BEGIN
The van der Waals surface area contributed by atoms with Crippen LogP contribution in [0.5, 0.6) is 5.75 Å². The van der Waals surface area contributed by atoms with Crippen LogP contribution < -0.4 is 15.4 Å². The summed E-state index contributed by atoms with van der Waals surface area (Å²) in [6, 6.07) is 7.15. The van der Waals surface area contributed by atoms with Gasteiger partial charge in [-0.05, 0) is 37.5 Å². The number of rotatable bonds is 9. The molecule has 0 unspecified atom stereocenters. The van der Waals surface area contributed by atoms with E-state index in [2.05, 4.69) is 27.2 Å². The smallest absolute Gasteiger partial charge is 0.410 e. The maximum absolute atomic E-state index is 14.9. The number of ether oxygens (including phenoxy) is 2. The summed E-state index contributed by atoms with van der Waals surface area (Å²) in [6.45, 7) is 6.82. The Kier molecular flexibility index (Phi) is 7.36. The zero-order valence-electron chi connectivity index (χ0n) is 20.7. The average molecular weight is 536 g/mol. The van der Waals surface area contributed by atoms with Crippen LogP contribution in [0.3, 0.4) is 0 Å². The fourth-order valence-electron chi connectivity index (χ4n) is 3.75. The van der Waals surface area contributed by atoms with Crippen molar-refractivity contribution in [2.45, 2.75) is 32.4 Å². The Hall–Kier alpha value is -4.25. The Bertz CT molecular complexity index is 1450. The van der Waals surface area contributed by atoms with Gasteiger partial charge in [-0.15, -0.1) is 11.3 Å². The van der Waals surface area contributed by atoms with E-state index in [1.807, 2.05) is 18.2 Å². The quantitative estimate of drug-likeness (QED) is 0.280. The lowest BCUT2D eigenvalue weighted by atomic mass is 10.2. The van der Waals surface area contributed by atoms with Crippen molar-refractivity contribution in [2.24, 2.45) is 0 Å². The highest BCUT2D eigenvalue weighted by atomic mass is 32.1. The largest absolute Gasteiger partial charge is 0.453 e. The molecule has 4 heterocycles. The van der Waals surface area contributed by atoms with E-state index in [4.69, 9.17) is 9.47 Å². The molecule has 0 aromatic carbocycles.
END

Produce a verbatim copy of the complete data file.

The van der Waals surface area contributed by atoms with Crippen LogP contribution in [0.5, 0.6) is 5.75 Å². The van der Waals surface area contributed by atoms with Crippen LogP contribution < -0.4 is 15.4 Å². The summed E-state index contributed by atoms with van der Waals surface area (Å²) in [6, 6.07) is 7.15. The van der Waals surface area contributed by atoms with Gasteiger partial charge in [-0.05, 0) is 37.5 Å². The number of rotatable bonds is 9. The molecule has 0 unspecified atom stereocenters. The van der Waals surface area contributed by atoms with E-state index in [2.05, 4.69) is 27.2 Å². The smallest absolute Gasteiger partial charge is 0.410 e. The maximum absolute atomic E-state index is 14.9. The number of ether oxygens (including phenoxy) is 2. The summed E-state index contributed by atoms with van der Waals surface area (Å²) in [6.45, 7) is 6.82. The Kier molecular flexibility index (Phi) is 7.36. The zero-order valence-electron chi connectivity index (χ0n) is 20.7. The average molecular weight is 536 g/mol. The van der Waals surface area contributed by atoms with Crippen LogP contribution in [0.3, 0.4) is 0 Å². The fourth-order valence-electron chi connectivity index (χ4n) is 3.75. The van der Waals surface area contributed by atoms with Crippen molar-refractivity contribution in [2.45, 2.75) is 32.4 Å². The Hall–Kier alpha value is -4.25. The Bertz CT molecular complexity index is 1450. The van der Waals surface area contributed by atoms with Gasteiger partial charge in [-0.15, -0.1) is 11.3 Å². The van der Waals surface area contributed by atoms with E-state index in [1.807, 2.05) is 18.2 Å². The quantitative estimate of drug-likeness (QED) is 0.280. The lowest BCUT2D eigenvalue weighted by atomic mass is 10.2. The van der Waals surface area contributed by atoms with Crippen molar-refractivity contribution in [2.24, 2.45) is 0 Å². The highest BCUT2D eigenvalue weighted by atomic mass is 32.1. The largest absolute Gasteiger partial charge is 0.453 e. The molecule has 4 heterocycles. The van der Waals surface area contributed by atoms with E-state index in [4.69, 9.17) is 9.47 Å². The molecule has 0 aromatic carbocycles.